In modern-day application development, it’s a common practice to split large applications into multiple independent, smaller components. Together, these application components address the business problem. However, the key challenge in this approach is to ensure effective communication between the components.
In this tutorial, we’ll explore the various aspects of message brokers and Enterprise Service Buses (ESB). They are two different messaging middlewares that facilitate communication between application components.
2. Message Broker
In this section, we’ll talk about message brokers, the communication patterns they support, and their advantages and disadvantages.
2.1. What’s a Message Broker?
A message broker is a software component that facilitates message flow between application components.
Besides that, a message broker also provides message routing, translation, persistence, and data marshaling. The following diagram shows the basic usage of a message broker:
In the above figure, we’ve Application A which may be a RESTful application, and Application B may be a SOAP web service. The message broker facilitates communication between these two applications even though the applications are discrete and do not have a common communication interface.
2.2. How Does a Message Broker Work?
Let’s talk about the building blocks involved in using a message broker.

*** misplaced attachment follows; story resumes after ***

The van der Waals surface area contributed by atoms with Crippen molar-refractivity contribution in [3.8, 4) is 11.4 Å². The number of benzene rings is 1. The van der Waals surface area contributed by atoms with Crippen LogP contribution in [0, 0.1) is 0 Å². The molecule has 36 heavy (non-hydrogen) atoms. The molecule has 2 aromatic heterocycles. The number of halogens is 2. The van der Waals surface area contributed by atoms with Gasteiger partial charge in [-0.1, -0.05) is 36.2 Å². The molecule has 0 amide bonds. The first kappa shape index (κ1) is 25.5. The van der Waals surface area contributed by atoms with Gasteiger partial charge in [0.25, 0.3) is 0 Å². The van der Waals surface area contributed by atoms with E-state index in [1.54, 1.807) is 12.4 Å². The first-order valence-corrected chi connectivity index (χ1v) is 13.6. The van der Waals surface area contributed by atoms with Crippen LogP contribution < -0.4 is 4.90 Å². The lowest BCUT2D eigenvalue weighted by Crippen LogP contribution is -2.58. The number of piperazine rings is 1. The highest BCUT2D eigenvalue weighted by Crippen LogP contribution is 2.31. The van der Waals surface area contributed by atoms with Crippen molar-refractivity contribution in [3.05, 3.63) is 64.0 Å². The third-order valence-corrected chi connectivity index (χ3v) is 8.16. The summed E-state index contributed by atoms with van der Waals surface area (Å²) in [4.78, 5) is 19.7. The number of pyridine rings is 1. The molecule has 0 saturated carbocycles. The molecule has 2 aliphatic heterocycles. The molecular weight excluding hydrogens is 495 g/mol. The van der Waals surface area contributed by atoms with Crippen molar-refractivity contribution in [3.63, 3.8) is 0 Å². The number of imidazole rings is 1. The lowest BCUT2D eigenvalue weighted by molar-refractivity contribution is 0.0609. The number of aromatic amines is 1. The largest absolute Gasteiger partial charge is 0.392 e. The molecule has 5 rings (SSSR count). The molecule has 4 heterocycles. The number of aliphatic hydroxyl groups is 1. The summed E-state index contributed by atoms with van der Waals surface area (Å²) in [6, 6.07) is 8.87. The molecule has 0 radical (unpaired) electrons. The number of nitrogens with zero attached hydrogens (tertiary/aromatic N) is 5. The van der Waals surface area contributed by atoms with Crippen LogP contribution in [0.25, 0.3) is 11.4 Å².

The first item is a message producer or publisher. As the name suggests, they produce data and send messages to a message broker.
The next item is a message consumer or subscriber. They consume, i.e., read messages from a message broker.
Finally, there are a queue and a topic. These are storage components inside the message broker. Based on the defined communication pattern, a message broker stores the messages inside a queue or topic.
A message broker facilitates two major forms of communication: point-to-point and publish-subscribe messaging.
2.3. Point-to-Point Messaging
In this form of communication, there’s a one-to-one communication between the message producer and consumer. We achieve it by creating a queue in the message broker. The producer application connects to the queue to put a message. The consumer application polls the queue to retrieve the message:
In this type of communication, the producer sends a message only once, and the consumer consumes it only once. After consumption, the message disappears from the queue. The broker guarantees that unless the message is consumed by a consumer, it is safely stored inside the queue.
2.4. Publish-Subscribe Messaging
The other type is one-to-many communication between the message publisher and the message subscriber. We call it the publish-subscribe pattern.
Here, we use the terms publisher and subscriber rather than producer and consumer. The reason is that the publisher publishes a message on a topic and one or more subscribers read it. In contrast, reading a message in the producer-consumer pattern deletes it. Visually: